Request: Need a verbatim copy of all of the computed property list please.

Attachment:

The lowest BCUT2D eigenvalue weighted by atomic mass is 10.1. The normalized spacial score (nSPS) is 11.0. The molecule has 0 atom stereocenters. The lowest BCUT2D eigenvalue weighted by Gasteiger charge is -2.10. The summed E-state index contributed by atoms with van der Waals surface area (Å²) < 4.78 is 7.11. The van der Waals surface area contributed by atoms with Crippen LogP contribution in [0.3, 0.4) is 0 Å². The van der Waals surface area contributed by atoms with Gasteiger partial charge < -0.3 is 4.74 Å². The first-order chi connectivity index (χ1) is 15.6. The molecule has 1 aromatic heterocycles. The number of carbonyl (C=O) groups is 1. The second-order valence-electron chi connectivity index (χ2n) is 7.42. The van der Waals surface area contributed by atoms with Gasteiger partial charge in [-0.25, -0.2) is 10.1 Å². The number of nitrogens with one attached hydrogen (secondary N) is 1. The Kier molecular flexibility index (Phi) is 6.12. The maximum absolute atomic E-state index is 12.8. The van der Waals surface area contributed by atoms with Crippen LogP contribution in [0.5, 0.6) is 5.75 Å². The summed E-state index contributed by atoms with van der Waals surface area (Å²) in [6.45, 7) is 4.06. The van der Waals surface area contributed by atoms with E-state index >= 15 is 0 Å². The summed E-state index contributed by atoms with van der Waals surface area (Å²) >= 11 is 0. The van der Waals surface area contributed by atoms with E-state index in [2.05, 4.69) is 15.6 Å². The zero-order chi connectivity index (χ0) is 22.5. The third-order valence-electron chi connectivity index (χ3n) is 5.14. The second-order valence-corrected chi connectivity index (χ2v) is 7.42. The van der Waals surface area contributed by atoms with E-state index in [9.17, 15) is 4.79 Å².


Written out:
The lowest BCUT2D eigenvalue weighted by atomic mass is 10.1. The normalized spacial score (nSPS) is 11.0. The molecule has 0 atom stereocenters. The lowest BCUT2D eigenvalue weighted by Gasteiger charge is -2.10. The summed E-state index contributed by atoms with van der Waals surface area (Å²) < 4.78 is 7.11. The van der Waals surface area contributed by atoms with Crippen LogP contribution in [0.3, 0.4) is 0 Å². The van der Waals surface area contributed by atoms with Gasteiger partial charge < -0.3 is 4.74 Å². The first-order chi connectivity index (χ1) is 15.6. The molecule has 1 aromatic heterocycles. The number of carbonyl (C=O) groups is 1. The second-order valence-electron chi connectivity index (χ2n) is 7.42. The van der Waals surface area contributed by atoms with Gasteiger partial charge in [-0.25, -0.2) is 10.1 Å². The number of nitrogens with one attached hydrogen (secondary N) is 1. The Kier molecular flexibility index (Phi) is 6.12. The maximum absolute atomic E-state index is 12.8. The van der Waals surface area contributed by atoms with Crippen LogP contribution in [0.5, 0.6) is 5.75 Å². The summed E-state index contributed by atoms with van der Waals surface area (Å²) in [6.45, 7) is 4.06. The van der Waals surface area contributed by atoms with E-state index >= 15 is 0 Å². The summed E-state index contributed by atoms with van der Waals surface area (Å²) >= 11 is 0. The van der Waals surface area contributed by atoms with E-state index in [2.05, 4.69) is 15.6 Å². The zero-order chi connectivity index (χ0) is 22.5. The third-order valence-electron chi connectivity index (χ3n) is 5.14. The second-order valence-corrected chi connectivity index (χ2v) is 7.42. The van der Waals surface area contributed by atoms with E-state index in [9.17, 15) is 4.79 Å².